Teaching resilience in Nigeria
“The hardest day was when I first arrived in the camp. When I first started teaching here, we had just two tents for all the children and no supplies.”
Life for teachers like Babaganesha in the Lake Chad Basin hasn’t been easy for the last few years. The conflict has had a huge impact on the already fragile education systems of Nigeria, Cameroon, Chad and Niger. Thousands of schools have been closed, damaged, looted, set on fire or used to shelter displaced persons, mostly in North-East Nigeria and Cameroon.
Many teachers fear to return to the classroom and parents are often scared to send their children back to school. Insecurity and attacks have kept thousands of children out of the classrooms for more than a year, putting them at risk of dropping out of school altogether.
And yet education is an essential ingredient for a lasting solution to the crises in Nigeria and the Lake Chad basin. In times of crisis, education can offer a child stability, protection and the chance to gain critical knowledge and skills, and having good teachers in place is a key part of this.
Babaganesha and Haruna were both teachers before the crisis began, but life as a teacher became increasingly fraught as Boko Haram’s violence continued. Schools and teachers were often in danger of becoming a target themselves.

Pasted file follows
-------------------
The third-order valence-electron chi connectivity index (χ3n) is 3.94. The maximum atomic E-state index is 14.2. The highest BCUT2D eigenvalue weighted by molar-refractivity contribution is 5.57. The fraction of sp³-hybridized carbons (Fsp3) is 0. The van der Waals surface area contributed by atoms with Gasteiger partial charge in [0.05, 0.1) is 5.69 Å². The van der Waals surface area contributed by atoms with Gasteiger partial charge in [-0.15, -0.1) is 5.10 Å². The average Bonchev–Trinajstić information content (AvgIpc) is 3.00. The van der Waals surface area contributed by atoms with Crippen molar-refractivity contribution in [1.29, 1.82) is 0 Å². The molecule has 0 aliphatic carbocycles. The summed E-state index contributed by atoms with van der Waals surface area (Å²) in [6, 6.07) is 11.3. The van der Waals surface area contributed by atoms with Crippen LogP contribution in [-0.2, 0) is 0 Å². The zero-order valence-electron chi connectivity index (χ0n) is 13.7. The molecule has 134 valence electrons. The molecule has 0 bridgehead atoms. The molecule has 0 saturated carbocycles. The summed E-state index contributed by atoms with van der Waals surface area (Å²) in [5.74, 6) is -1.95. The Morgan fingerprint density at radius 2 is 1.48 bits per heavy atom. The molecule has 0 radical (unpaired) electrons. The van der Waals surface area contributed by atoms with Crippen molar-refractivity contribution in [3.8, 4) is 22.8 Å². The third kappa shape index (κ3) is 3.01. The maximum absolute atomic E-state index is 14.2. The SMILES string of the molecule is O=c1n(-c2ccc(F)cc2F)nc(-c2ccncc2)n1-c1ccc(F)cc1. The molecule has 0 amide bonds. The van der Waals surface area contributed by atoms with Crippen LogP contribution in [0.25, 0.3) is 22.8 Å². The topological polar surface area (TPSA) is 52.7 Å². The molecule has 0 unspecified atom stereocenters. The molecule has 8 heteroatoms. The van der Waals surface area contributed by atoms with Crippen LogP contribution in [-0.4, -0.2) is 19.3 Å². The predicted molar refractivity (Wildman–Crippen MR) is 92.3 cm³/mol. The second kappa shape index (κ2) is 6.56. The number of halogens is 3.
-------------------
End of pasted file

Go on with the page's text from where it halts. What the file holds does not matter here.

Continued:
Babaganesha was forced to flee his home in Monguno after Boko Haram insurgents arrived in his town. After hiding from the militants for almost two weeks, surviving on his limited supply of food and water, he was able to escape under cover of darkness and make the 275km journey to find his family in Maiduguri. The journey was incredibly difficult, but being reunited with his family and getting back into the classroom has given him a renewed focus and hope for the future.
When Babaganesha first arrived in the camp the situation was very different to now. Supplies were radically limited, and many of the children, still dealing with the trauma they’d experienced, were either unable to concentrate in class or not coming to school at all.
“Sometimes you may be explaining something to one of the children, but you can tell their mind is elsewhere, thinking about what happened to them” says Haruna.
The teachers also take their work outside the classroom, speaking to parents of children who are out of school in an effort to convince them of the benefits of education.
“We try to tell them, to convince them, and some do cooperate. But for some families, education is not a priority. They’re busy trying to find food, or finding a way to return home” says Haruna.
While it may be difficult, both the men believe that, with education, their students can begin to deal with the trauma they experienced and begin to rebuild their lives.
UNICEF has helped nearly 90,000 children across north-east Nigeria back into education. When no existing school rooms are available, UNICEF sets up safe, temporary learning spaces.
“As long as we give them education, they will forget all that happened. If they concentrate and work hard I believe they are going to have a good choice in life” says Babaganesha.
Education can protect and guide children who have risked everything in search of safety, and provide them with a path to a brighter future. Without access to education, children face exclusion.